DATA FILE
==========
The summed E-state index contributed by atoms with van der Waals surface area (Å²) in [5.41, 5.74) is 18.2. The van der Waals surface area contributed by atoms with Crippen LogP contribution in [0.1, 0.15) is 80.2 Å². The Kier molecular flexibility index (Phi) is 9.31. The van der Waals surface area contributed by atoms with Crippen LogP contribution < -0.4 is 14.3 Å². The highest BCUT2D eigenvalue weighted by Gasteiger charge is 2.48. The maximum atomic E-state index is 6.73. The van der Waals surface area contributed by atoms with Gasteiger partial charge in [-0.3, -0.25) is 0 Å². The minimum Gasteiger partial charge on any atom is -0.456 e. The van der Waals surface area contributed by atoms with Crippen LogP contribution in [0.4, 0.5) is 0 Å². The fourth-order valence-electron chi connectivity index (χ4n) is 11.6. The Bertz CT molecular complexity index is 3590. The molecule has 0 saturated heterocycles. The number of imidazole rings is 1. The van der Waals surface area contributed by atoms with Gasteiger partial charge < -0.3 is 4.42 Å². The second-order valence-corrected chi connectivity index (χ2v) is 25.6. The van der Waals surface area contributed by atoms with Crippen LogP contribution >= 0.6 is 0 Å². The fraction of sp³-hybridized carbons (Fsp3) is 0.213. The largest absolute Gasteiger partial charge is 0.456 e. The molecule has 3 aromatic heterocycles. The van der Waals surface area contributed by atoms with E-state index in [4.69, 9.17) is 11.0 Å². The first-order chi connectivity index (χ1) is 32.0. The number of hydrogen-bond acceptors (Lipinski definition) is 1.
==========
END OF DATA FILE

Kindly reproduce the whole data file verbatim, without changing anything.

The summed E-state index contributed by atoms with van der Waals surface area (Å²) in [5.41, 5.74) is 18.2. The van der Waals surface area contributed by atoms with Crippen LogP contribution in [0.1, 0.15) is 80.2 Å². The Kier molecular flexibility index (Phi) is 9.31. The van der Waals surface area contributed by atoms with Crippen LogP contribution < -0.4 is 14.3 Å². The highest BCUT2D eigenvalue weighted by Gasteiger charge is 2.48. The maximum atomic E-state index is 6.73. The van der Waals surface area contributed by atoms with Gasteiger partial charge in [-0.3, -0.25) is 0 Å². The minimum Gasteiger partial charge on any atom is -0.456 e. The van der Waals surface area contributed by atoms with Crippen LogP contribution in [0.4, 0.5) is 0 Å². The fourth-order valence-electron chi connectivity index (χ4n) is 11.6. The Bertz CT molecular complexity index is 3590. The molecule has 0 saturated heterocycles. The number of imidazole rings is 1. The van der Waals surface area contributed by atoms with Gasteiger partial charge < -0.3 is 4.42 Å². The second-order valence-corrected chi connectivity index (χ2v) is 25.6. The van der Waals surface area contributed by atoms with Crippen LogP contribution >= 0.6 is 0 Å². The fraction of sp³-hybridized carbons (Fsp3) is 0.213. The largest absolute Gasteiger partial charge is 0.456 e. The molecule has 3 aromatic heterocycles. The van der Waals surface area contributed by atoms with E-state index in [4.69, 9.17) is 11.0 Å². The first-order chi connectivity index (χ1) is 32.0. The number of hydrogen-bond acceptors (Lipinski definition) is 1.